A duty represents a legally enforceable obligation to conform to a particular standard of conduct.  Wheaton Van Lines, Inc. v. Mason, 925 S.W.2d 722, 729 (Tex.App.-Fort Worth 1996, writ denied);  Way v. Boy Scouts of Am., 856 S.W.2d 230, 233 (Tex.App.-Dallas 1993, writ denied).   In Texas, there is no recognized general duty not to negligently inflict emotional distress;  recovery for mental anguish damages is only allowed for the breach of “some other duty imposed by law.”  Boyles, 855 S.W.2d at 596;  see also Wootten, 59 S.W.3d at 723.   To award Fitzpatrick mental anguish damages, we must first determine if the defendants owed some other legal duty to her.   Whether negligently inflicted mental anguish damages are recoverable for violation of some other duty depends on both the nature of the duty breached and the quality of the proof offered by the plaintiff.  Likes, 962 S.W.2d at 494.

In Likes, the court addressed the issue of whether a homeowner could recover mental anguish damages resulting from flood damage to her home and personal property allegedly caused by negligence of the City of Tyler.  Id. at 496.   Acknowledging the lack of a unifying theory of cases allowing mental anguish recovery, the court sought “to erect a framework of existing case law to assist in examining the claim before us.”  Id. The court was then able to determine the facts of that case fell outside the types of cases in which mental anguish has traditionally been held compensable.  Id. The process of analysis utilized in Likes provides a roadmap for determining whether Fitzpatrick's mental anguish claim is compensable.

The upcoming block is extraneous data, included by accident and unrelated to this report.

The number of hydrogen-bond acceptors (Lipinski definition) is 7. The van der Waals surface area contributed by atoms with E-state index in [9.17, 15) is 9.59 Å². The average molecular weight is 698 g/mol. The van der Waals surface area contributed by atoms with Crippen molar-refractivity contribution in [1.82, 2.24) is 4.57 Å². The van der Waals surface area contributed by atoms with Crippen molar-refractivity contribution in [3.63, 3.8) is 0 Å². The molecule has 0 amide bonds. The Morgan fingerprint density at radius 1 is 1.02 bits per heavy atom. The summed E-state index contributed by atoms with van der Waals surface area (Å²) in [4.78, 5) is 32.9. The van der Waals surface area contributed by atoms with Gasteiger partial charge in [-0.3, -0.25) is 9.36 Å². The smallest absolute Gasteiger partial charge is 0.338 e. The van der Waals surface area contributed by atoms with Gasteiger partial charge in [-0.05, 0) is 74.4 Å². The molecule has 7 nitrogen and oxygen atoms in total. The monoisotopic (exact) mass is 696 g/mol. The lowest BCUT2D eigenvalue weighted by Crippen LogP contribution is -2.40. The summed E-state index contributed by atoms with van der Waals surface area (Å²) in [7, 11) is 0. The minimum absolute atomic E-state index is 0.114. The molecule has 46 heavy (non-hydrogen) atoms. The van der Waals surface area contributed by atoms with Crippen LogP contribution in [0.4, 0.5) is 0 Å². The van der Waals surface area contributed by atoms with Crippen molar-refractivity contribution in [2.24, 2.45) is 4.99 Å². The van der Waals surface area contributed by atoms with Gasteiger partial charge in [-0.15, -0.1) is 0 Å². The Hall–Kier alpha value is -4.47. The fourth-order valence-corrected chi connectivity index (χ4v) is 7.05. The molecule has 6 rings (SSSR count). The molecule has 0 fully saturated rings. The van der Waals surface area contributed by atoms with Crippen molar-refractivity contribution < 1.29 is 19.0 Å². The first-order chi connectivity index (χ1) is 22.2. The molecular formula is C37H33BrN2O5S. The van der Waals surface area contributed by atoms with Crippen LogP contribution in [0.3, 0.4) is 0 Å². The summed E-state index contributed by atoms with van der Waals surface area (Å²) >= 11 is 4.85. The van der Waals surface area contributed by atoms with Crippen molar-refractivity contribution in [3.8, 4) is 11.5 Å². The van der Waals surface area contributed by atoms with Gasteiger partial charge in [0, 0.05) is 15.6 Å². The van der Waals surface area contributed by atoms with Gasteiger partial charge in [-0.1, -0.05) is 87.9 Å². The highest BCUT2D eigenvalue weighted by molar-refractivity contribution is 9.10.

In Likes, the supreme court noted that the law does not afford recovery of mental anguish for many breaches of legal duties.  Id. (denying mental anguish resulting from property damage caused by negligence);  see also Douglas v. Delp, 987 S.W.2d 879, 884 (Tex.1999) (denying mental anguish damages for economic loss suffered as result of legal malpractice);  Boyles, 855 S.W.2d at 598 (noting mental anguish not recoverable for negligent misrepresentation).   There are two principal reasons courts have been unwilling to recognize mental anguish as compensable in every case in which it occurs.  Likes, 962 S.W.2d at 494-95.   First, predictability is difficult because of the variability of the human response to particular conduct and the inability to distinguish those instances when it will be a reasonably foreseeable consequence. Id. at 495.   Second, verifying the existence of mental anguish is difficult because of its inherently subjective nature.   Id.;  Parkway, 901 S.W.2d at 444.

 In those instances when mental anguish damages have been recoverable, foreseeability and legitimacy of the injury are satisfied.2  Similarly, mental anguish damages are recoverable in virtually all personal injury actions where serious bodily injury is inflicted.3  Other types of cases allowing recovery for mental anguish damages absent malice or intent, serious bodily injury, or, as discussed below, a special relationship between the parties, are those cases involving “injuries of such a shocking and disturbing nature that mental anguish is a highly foreseeable result.” 4 Likes, 962 S.W.2d at 495.